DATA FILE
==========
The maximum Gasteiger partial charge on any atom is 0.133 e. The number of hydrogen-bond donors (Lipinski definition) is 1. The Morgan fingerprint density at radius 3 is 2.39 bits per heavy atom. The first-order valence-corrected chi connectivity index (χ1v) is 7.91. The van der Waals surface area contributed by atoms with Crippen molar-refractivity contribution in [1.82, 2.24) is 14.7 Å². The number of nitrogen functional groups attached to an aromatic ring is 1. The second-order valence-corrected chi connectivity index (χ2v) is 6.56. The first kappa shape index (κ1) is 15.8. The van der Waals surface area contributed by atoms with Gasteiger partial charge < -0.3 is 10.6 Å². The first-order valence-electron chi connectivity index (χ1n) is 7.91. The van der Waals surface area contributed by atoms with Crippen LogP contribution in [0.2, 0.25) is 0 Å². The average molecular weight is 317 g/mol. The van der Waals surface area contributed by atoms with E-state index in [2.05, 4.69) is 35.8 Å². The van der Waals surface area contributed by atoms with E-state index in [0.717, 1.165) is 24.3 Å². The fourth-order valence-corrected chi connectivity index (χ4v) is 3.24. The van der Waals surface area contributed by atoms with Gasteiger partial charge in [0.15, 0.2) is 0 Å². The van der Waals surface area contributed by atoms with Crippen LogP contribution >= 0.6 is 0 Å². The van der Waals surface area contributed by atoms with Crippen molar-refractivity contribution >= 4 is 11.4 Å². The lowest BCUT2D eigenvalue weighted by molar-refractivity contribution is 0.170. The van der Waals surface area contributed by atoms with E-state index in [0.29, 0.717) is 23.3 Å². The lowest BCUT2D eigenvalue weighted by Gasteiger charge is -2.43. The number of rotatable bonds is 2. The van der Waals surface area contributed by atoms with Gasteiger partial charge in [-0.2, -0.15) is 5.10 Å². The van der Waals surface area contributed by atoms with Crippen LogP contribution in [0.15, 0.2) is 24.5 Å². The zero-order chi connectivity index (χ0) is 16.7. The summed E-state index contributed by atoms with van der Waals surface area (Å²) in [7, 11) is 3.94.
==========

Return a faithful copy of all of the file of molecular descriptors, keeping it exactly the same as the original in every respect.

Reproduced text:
The maximum Gasteiger partial charge on any atom is 0.133 e. The number of hydrogen-bond donors (Lipinski definition) is 1. The Morgan fingerprint density at radius 3 is 2.39 bits per heavy atom. The first-order valence-corrected chi connectivity index (χ1v) is 7.91. The van der Waals surface area contributed by atoms with Crippen molar-refractivity contribution in [1.82, 2.24) is 14.7 Å². The number of nitrogen functional groups attached to an aromatic ring is 1. The second-order valence-corrected chi connectivity index (χ2v) is 6.56. The first kappa shape index (κ1) is 15.8. The van der Waals surface area contributed by atoms with Gasteiger partial charge < -0.3 is 10.6 Å². The first-order valence-electron chi connectivity index (χ1n) is 7.91. The van der Waals surface area contributed by atoms with Crippen LogP contribution in [0.2, 0.25) is 0 Å². The average molecular weight is 317 g/mol. The van der Waals surface area contributed by atoms with E-state index in [2.05, 4.69) is 35.8 Å². The van der Waals surface area contributed by atoms with E-state index in [0.717, 1.165) is 24.3 Å². The fourth-order valence-corrected chi connectivity index (χ4v) is 3.24. The van der Waals surface area contributed by atoms with Gasteiger partial charge in [0.15, 0.2) is 0 Å². The van der Waals surface area contributed by atoms with Crippen LogP contribution >= 0.6 is 0 Å². The van der Waals surface area contributed by atoms with Crippen molar-refractivity contribution >= 4 is 11.4 Å². The lowest BCUT2D eigenvalue weighted by molar-refractivity contribution is 0.170. The van der Waals surface area contributed by atoms with E-state index in [0.29, 0.717) is 23.3 Å². The lowest BCUT2D eigenvalue weighted by Gasteiger charge is -2.43. The number of rotatable bonds is 2. The van der Waals surface area contributed by atoms with Gasteiger partial charge in [-0.2, -0.15) is 5.10 Å². The van der Waals surface area contributed by atoms with Crippen LogP contribution in [0.15, 0.2) is 24.5 Å². The zero-order chi connectivity index (χ0) is 16.7. The summed E-state index contributed by atoms with van der Waals surface area (Å²) in [7, 11) is 3.94.